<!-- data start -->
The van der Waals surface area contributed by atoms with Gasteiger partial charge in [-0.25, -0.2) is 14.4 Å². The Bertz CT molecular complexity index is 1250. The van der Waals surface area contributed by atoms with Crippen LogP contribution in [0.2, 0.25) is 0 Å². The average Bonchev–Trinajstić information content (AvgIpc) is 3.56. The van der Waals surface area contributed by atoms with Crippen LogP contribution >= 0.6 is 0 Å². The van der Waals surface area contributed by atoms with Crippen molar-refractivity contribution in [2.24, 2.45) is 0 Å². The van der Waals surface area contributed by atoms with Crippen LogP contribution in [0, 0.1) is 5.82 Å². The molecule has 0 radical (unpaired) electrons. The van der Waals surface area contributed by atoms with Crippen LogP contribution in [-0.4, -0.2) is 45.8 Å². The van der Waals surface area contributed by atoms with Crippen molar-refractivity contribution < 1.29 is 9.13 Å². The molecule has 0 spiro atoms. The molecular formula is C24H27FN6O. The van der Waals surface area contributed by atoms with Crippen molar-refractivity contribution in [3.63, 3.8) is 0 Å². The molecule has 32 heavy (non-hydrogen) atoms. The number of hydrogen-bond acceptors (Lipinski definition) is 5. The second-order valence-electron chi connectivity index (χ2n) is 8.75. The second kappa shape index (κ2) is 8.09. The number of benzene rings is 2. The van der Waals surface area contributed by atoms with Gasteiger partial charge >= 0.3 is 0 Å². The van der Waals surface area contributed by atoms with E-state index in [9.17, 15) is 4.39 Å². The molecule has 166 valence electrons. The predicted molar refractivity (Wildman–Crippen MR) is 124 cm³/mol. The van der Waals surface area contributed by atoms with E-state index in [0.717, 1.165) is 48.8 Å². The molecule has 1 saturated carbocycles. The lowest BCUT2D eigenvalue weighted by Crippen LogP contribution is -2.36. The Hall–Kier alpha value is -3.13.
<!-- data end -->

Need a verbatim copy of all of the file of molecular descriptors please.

The van der Waals surface area contributed by atoms with Gasteiger partial charge in [-0.25, -0.2) is 14.4 Å². The Bertz CT molecular complexity index is 1250. The van der Waals surface area contributed by atoms with Crippen LogP contribution in [0.2, 0.25) is 0 Å². The average Bonchev–Trinajstić information content (AvgIpc) is 3.56. The van der Waals surface area contributed by atoms with Crippen LogP contribution >= 0.6 is 0 Å². The van der Waals surface area contributed by atoms with Crippen molar-refractivity contribution in [2.24, 2.45) is 0 Å². The van der Waals surface area contributed by atoms with Crippen LogP contribution in [0, 0.1) is 5.82 Å². The molecule has 0 radical (unpaired) electrons. The van der Waals surface area contributed by atoms with Crippen LogP contribution in [-0.4, -0.2) is 45.8 Å². The van der Waals surface area contributed by atoms with Crippen molar-refractivity contribution < 1.29 is 9.13 Å². The molecule has 0 spiro atoms. The molecular formula is C24H27FN6O. The van der Waals surface area contributed by atoms with Crippen molar-refractivity contribution in [3.63, 3.8) is 0 Å². The molecule has 32 heavy (non-hydrogen) atoms. The number of hydrogen-bond acceptors (Lipinski definition) is 5. The second-order valence-electron chi connectivity index (χ2n) is 8.75. The second kappa shape index (κ2) is 8.09. The number of benzene rings is 2. The van der Waals surface area contributed by atoms with Gasteiger partial charge >= 0.3 is 0 Å². The van der Waals surface area contributed by atoms with E-state index in [9.17, 15) is 4.39 Å². The molecule has 166 valence electrons. The predicted molar refractivity (Wildman–Crippen MR) is 124 cm³/mol. The van der Waals surface area contributed by atoms with E-state index in [0.717, 1.165) is 48.8 Å². The molecule has 1 saturated carbocycles. The lowest BCUT2D eigenvalue weighted by Crippen LogP contribution is -2.36. The Hall–Kier alpha value is -3.13.